Quick strikes planned on al-Qaida


It was a particularly bad week, even by Iraq standards: a spectacular bombing, a high-profile kidnapping, more U.S. casualties. Still, the No. 2 American commander there says, "Security across Iraq is generally improving."

That's partly because commanders believe they are gaining traction against extremist fighters. And with the highest number of U.S. troops there so far in the war &

now 162,000 &

they are trying to make the most of recent gains.

Army Lt. Gen. Ray Odierno, the day-to-day commander of operations in Iraq, said Friday that coalition forces are planning "quick strike raids" aimed at smashing al-Qaida and other insurgents in far-flung parts of the country who have evaded recent operations.

"If we can, we want to finish them off," Odierno said of al-Qaida.

"We have a chance to really go after them and defeat them," he said.

Speaking to Pentagon reporters by video conference from Baghdad, he also said commanders are planning in April to start withdrawing troops sent in as part of President Bush's buildup &

and complete the drawdown to pre-escalation levels by August 2008.

Military operations launched since the escalation have helped coalition forces capture and kill insurgent leaders, disrupt their operations and supply lines and retake some territory from them in main population centers, he said.

Officials believe extremists are trying to regroup in northern Iraq, where American troop presence is much lighter, after being driven from strongholds in and around Baghdad. Odierno acknowledged the devastation of this week's spectacular quadruple bomb attack in two northern Iraqi villages that officials say killed at least 500 people.

The military has calmed areas of the country in the past, then moved on to other places only to find insurgents return to the just-calmed area. Commanders have said the extra troops from the buildup are helping them fight that problem now.

It also is not a new development that as coalition forces fight a problem in one area, militants rise up in another. Odierno did not answer the question of whether he has enough troops to go after regrouping insurgents in isolated locations.

"Due to the constant pressure and depletion of their leadership, extremists have been pushed out of many population centers and are on the move, seeking other places to operate within the country," he said.

"As a result, we are now in pursuit of al-Qaida and other extremist elements, and we'll continue to aggressively target their shrinking areas of influence," he said.

"Over the coming weeks, we plan to conduct quick-strike raids against remaining extremist sanctuaries and staging areas," he said, adding that the large majority of strikes will be done jointly with Iraqi forces.

The effort began Tuesday, he said, when about 16,000 U.S. and Iraqi soldiers began a sweep through the Diyala River valley north of Baghdad in pursuit of Sunni insurgents and Shiite militia fighters driven out of strongholds in recent weeks.

Odierno also said commanders are planning to withdraw the five extra brigades of soldiers sent for the buildup when their 15-month tours of duty end. The brigades arrived roughly one a month from January to June.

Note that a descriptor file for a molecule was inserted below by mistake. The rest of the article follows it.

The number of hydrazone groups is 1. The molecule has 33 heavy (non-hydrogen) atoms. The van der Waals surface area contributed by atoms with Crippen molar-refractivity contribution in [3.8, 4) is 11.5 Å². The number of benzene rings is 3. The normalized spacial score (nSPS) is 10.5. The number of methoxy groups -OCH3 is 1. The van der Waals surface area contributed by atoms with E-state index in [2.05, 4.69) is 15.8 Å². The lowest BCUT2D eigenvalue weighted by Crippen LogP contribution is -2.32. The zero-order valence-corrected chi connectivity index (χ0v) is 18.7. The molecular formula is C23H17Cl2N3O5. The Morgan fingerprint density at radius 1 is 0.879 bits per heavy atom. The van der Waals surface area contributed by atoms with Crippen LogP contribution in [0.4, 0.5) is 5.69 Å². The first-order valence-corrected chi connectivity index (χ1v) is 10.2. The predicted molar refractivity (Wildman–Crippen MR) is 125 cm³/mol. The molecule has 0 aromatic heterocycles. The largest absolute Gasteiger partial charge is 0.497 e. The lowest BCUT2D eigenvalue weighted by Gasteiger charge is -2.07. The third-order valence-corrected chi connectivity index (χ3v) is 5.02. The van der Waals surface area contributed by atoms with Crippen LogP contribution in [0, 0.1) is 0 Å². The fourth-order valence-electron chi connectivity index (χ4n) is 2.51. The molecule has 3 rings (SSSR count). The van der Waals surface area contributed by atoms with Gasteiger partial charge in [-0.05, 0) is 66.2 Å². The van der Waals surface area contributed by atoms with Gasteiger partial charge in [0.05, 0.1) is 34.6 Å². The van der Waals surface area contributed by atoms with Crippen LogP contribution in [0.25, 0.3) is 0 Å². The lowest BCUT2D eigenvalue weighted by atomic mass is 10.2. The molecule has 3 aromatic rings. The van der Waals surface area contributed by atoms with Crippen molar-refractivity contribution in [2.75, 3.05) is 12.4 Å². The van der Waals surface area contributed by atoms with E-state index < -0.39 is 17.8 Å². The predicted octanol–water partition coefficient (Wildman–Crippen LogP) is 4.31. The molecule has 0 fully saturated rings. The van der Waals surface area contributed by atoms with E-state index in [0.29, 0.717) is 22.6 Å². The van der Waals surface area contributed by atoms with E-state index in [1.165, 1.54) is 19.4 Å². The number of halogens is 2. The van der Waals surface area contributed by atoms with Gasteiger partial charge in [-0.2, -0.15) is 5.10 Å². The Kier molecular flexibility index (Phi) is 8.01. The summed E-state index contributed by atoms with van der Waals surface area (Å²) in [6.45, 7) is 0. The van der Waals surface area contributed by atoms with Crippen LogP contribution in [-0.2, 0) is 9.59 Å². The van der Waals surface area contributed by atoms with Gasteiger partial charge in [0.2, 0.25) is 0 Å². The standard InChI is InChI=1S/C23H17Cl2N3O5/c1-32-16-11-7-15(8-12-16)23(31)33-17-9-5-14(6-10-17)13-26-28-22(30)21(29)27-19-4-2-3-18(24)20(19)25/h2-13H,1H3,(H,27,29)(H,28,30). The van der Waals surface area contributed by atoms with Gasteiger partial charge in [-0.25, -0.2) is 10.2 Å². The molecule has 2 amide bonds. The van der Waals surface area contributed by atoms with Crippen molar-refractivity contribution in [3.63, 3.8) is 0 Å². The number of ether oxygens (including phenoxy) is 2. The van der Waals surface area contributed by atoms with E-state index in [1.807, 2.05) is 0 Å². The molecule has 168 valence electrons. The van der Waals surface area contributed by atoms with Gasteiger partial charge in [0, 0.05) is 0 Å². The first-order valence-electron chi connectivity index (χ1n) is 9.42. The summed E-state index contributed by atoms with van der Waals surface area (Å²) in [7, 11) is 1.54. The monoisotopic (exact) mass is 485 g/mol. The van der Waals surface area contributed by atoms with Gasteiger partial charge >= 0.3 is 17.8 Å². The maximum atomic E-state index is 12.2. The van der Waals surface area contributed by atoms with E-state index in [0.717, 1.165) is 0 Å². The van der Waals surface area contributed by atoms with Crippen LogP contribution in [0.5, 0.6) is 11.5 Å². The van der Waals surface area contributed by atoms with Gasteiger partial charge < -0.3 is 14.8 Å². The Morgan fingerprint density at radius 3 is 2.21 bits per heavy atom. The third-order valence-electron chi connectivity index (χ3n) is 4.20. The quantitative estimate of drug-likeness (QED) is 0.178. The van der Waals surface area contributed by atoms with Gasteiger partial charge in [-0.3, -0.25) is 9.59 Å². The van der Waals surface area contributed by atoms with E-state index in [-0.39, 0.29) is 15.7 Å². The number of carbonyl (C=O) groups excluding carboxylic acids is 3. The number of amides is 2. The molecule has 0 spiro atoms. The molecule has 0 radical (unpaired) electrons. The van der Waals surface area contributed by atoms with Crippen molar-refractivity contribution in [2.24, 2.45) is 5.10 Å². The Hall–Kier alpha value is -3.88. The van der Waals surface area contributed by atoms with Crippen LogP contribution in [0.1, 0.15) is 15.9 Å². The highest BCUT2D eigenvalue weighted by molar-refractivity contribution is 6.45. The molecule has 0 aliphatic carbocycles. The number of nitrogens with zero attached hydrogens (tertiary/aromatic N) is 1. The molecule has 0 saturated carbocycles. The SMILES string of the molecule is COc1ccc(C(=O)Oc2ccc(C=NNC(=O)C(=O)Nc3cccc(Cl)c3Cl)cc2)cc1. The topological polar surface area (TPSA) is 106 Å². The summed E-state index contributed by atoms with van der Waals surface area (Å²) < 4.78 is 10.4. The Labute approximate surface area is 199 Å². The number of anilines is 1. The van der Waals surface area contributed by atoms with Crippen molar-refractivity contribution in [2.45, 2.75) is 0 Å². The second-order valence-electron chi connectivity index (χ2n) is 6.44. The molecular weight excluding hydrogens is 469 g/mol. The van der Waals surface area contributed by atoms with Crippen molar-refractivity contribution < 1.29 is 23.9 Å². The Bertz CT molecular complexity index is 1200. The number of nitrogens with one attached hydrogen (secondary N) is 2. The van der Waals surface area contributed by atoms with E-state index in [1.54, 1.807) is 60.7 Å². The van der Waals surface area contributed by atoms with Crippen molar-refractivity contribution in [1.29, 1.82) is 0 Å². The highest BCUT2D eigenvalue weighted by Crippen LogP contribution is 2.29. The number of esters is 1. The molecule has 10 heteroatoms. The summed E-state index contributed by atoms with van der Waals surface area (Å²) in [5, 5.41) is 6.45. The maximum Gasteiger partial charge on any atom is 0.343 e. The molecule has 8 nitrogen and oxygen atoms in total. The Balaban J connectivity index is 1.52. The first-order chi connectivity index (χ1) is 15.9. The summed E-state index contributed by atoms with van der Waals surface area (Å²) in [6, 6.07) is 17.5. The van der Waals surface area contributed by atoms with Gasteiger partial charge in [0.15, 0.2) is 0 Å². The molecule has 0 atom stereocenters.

Asked if they would be able to leave the same way starting next April, he said he was "not willing to quite say that yet" because top commander Gen. David Petraeus may decide to send replacements for some, depending on the security situation.

But "right now, our plan is not to (replace) those units," he said.

Odierno also said there has been a shift in calculations on who is causing the violence in Iraq. The military estimates that in July, 52 percent of the violence across the country was caused by al-Qaida and Sunni insurgents and 48 percent by Shiite extremists &

compared with January when they say Sunnis and al-Qaida accounted for 70 percent.

He said that reflects both a decrease in al-Qaida's ability to conduct operations and a surge in Shiite violence, with support in weapons and training from Iran.

Nevertheless, he said, the troop escalation and resulting new operations have improved security and bought time for Iraqis to try to make progress toward political reconciliation. Those gains can't be held indefinitely without improvement in the political area, he said.

"I do believe that it's sustainable for a period of time, but it's not a blank check, it's not for a long period of time," he said.

U.S. lawmakers have long complained that Iraqi officials are not taking advantage of U.S. efforts and making enough progress, and recent polls show the American public agrees.

To promote reconciliation, U.S. commanders are pushing to negotiate more agreements with Sunni groups in a program started in recent months in which some militants agreed to fight al-Qaida instead of coalition forces, with an eye toward eventually joining Iraqi government security forces.

"With the Sunni insurgency, for the most part ... they have decided that we're going to go with al-Qaida, or they've decided to reconcile with the government of Iraq and they're reaching out to coalition forces" for such agreements, he said.

He said talks are under way in a number of areas and it is "important to get these groups reconciled with the government of Iraq over the next several months."

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